When social media feels like work: Networking with an over-stimulated audience

“It feels like work.” Those were the words spoken by a twenty something university student in response to the question, “How active are you on social media?”

“Jane” went on to explain that the insidious nature of social media has taken all of the fun out of it and that it now has become an expectation. As a result, she has abandoned Facebook. She rarely tweets.
When social media feels like work: Networking with an over-stimulated audience

“How do you network?” I ask, completely flummoxed by the conversation.

“Over coffee or during a walk,” she replied.

“Ohhhhhhh… this is a new thing right?” The conversation is getting more and more curious, and I feel like I have slipped down the rabbit hole into an alternate universe.

“No,” she laughs. “It’s not a new thing; it is what we did before social media took over our lives”.


This article was going to be about the differing platforms that are most attractive to Generation Y to help facilitate the exchange of ideas but now has now taken a decidedly different turn.

If the emerging Millennials are beginning to shun social media because it now is feeling like work and if these same Millennials are our future client/participant/attendee, the question now becomes: How can we balance the needs of everyone – the needs of our audience who are now embracing low-tech/Luddite ideology in response to an over-stimulated environment and the needs of our social media addicts who are never far from their smart-phone?

We meet in the middle.

We get to know our audience and then respond accordingly. We recognize that everyone has differing learning styles and embrace both old and new technology.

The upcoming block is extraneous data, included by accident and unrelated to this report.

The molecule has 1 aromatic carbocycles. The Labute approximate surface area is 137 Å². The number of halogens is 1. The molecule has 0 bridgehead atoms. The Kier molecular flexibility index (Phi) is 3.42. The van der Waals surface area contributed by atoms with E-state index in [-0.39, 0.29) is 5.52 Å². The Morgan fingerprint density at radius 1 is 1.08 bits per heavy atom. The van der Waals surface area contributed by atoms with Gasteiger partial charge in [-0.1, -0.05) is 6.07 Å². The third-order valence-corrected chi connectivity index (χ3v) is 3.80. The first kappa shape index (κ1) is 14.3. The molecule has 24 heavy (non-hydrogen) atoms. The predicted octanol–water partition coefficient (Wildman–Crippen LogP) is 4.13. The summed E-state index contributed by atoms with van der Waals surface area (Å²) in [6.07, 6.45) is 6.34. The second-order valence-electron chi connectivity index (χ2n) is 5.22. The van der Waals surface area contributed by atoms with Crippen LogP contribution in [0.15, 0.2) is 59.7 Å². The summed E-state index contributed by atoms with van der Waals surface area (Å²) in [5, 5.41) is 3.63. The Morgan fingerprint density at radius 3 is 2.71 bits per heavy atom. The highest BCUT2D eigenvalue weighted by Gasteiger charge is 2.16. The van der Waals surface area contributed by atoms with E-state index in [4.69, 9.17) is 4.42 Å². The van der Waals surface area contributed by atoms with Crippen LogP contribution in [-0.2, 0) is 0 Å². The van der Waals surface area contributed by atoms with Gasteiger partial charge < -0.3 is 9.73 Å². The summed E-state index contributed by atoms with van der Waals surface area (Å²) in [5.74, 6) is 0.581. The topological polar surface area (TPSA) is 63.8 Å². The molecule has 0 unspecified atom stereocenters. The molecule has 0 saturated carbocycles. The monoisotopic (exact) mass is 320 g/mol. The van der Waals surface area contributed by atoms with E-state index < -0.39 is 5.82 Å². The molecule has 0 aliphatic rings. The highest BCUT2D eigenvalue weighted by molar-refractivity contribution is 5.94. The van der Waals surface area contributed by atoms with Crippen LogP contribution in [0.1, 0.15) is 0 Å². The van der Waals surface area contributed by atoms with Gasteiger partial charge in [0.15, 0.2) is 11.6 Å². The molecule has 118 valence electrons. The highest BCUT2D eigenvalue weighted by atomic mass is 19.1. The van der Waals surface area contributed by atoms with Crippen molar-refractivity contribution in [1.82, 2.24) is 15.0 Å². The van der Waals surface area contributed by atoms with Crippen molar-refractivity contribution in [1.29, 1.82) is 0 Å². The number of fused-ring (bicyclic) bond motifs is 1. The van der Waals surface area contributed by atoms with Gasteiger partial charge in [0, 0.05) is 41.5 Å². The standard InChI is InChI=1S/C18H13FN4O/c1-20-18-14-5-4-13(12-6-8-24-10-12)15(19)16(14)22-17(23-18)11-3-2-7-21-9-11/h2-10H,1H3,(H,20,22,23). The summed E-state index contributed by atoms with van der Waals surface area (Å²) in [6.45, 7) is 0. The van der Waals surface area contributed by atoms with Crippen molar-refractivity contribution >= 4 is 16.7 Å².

Here are some great examples of programs, which actively involve participants on many levels:

  • Adrian Segar understands the value of knowing your audience. Adrian is the author of Conferences that Work: Creating Events that People Love (www.conferencesthatwork.com) and is an amazing resource for those in the meeting and conference industry who are willing to step out of the box and try something different. He focuses on highly interactive, innovative, and attendee driven events which equal an experience that folks rarely forget.
  • Meetovation is another interesting concept that is quickly finding its way into the meeting vernacular. Meetovation (www.visitdenmark.com) is a brainchild from Visit Denmark and leverages four elements for a successful meeting: active involvement, responsible thinking, creative set-up and local inspiration.
  • Bl!nk – Do you ever wonder what you miss when you blink? Bl!nk is a unique, rapid-fire presentation concept which was introduced so that attendees can get to know one another in different, meaningful ways and as a result, find connections that they didn’t know existed. These presentations are about what we miss, about discovering the magic among us. It’s a great way for associations to engage new members, curate content and discover connections.

Perhaps one of these are worth a try at your next meeting or conference. Thank you to “Jane” for reminding us that there are ways in which to network, learn and engage that don’t require a Wi-Fi connection.

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